A lot of people ask me if they should take the CliftonStrengths assessment again. Maybe it’s because the assessment is now called CliftonStrengths and you’re confused whether it’s the same thing as StrengthsFinder (answer: it’s the same thing, just a new name.) Or maybe your life circumstances are different than they were when you first took the assessment. If you’re wondering whether you should take the assessment again, the short answer is no.
This isn’t because it will produce a bad result, because it won’t. It just won’t be quite as accurate. The first time we take the assessment, we really don’t know what to expect. It’s all new to us. The assessment tool gives us 20 seconds to respond to each of these two statements that are paired together so that we respond quickly with our gut reaction. It’s intentionally designed that way because some of us are thinkers.
Why You Shouldn’t Take the CliftonStrengths Assessment Again
We spend a lot of time thinking, analyzing and determining what we’d do in certain situations. As soon as you get started taking the assessment, you learn that you have to respond quickly and with your gut reaction. That way, the result comes from deep within. It’s an immediate response and reflects how you naturally feel and think.
We also have unconscious memory. So the first time we take the assessment it’s a bit of a new thing to us, and we are responding with our guts. The second time we take it, our subconscious memory might recall the format of the questions.
Our subconscious memory may even allows us to remember our prior results or first set of results and pick out one or two talents that may not feel as relevant to us (or maybe don’t yet feel that we like as much.) Once we take the assessment that first time, we have our results. We can take it again but the results will generally shift only a little bit, if at all. So there’s not a great amount of value in taking it again.
Again, the first time we take it, it’s going to be the most accurate.
Your Brain Wiring Doesn’t Change
Some of the people I speak with who contemplate taking the assessment again say that they have changed in terms of their lifestyle and thought process. I agree that you may be different from who you were in the past given what you’ve been through in life, at various times. However, your brain wiring doesn’t change.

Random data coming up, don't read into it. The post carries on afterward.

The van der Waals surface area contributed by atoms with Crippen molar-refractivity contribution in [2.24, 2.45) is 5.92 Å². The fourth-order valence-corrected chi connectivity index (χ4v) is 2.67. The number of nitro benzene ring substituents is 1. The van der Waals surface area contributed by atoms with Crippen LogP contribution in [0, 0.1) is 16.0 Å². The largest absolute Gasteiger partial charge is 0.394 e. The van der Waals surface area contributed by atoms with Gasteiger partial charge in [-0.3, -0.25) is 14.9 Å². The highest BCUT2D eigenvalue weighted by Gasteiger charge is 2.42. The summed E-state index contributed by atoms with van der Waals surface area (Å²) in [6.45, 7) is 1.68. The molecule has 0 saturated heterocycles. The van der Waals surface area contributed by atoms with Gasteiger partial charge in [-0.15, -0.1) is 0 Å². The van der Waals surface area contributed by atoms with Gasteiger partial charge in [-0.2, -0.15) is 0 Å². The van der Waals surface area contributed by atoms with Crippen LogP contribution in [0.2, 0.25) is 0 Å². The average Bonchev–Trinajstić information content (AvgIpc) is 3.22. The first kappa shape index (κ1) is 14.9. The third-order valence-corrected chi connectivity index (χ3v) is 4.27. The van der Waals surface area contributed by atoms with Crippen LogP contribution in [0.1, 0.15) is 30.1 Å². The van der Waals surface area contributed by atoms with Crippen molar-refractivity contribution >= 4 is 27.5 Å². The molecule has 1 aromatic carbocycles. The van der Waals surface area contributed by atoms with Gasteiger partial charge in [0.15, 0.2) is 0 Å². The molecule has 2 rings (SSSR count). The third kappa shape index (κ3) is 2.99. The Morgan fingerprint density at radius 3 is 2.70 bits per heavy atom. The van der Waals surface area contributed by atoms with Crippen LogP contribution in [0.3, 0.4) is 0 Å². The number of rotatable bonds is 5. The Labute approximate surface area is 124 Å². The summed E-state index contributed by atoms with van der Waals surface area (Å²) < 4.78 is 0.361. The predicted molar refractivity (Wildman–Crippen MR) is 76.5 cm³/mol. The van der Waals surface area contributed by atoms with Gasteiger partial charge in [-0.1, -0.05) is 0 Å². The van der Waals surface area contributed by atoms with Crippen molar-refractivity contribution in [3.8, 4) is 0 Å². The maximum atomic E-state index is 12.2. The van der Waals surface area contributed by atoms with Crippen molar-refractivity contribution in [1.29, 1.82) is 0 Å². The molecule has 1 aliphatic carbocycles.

The structure of the brain, the neural connections, and synapses don’t alter. What alters is the environment that we’re operating in, so that we draw on certain talents at any moment, some more than others.
We have the same natural talents throughout our life, and they don’t change. Now, in full disclosure, it is possible for the brain to be changed. Those who suffer traumatic brain injury or horrific trauma may experience a shift in their brain wiring. It just makes sense because if we damage a part of our brains, other parts will attempt to compensate for that in order for us to survive. But most of us don’t experience traumatic brain injury. We just grow up and experience new things. You may think that changes who you are, but in terms of your brain wiring, it doesn’t. Your awareness, perspectives and priorities may change, but your brain wiring doesn’t.
Focus on Your Top 10 Strengths
It may be that you feel you would be better served at a given point in your life to take the CliftonStrengths assessment again, but I strongly recommend against it. I also recommend that you get to know your top five talents. And even better, if you have access to all 34 of them, review your top 10 because they truly represent the vast majority of who you are.
Through conversation, we can delve deeper into those. I know that when I took the assessment the first time, I didn’t like one of my talents. I didn’t like Activator because one of the cautions about Activator is that may result in being somewhat impatient. Well, that’s true. It hit the nail on the head. I didn’t really like that. But I didn’t bother to pay attention to what’s good about being an Activator because I was responding to what I sort of didn’t like.
When we’re growing up and beginning to evolve into the people we become, we’re operating on raw talent. Our goal is to evolve our talents into strengths. Also, to let them demonstrate the potential that they have for use in our lives. The way we do that is to lean into them.
First to become aware of them by taking the CliftonStrengths assessment. Second is by acquiring skills related that relate to that talent by acquiring knowledge about the talent. Ask yourself a few questions like: How does talent feel to me? What fits and what doesn’t seem to fit? What’s it look like in other people? Do I ever get myself into trouble with this? When is it the most powerful for me?
Start putting your strengths to work and considering them as you’re interacting with other people and when you’re considering a task that seems to be interesting. Realize that the more do you do this work, it’s aligning you with the things you’re naturally gifted at.
I’ll be honest, now that I’ve done that, I love my talents in the exact order they came out in the first assessment and it feels natural to be who I am. You can do that too.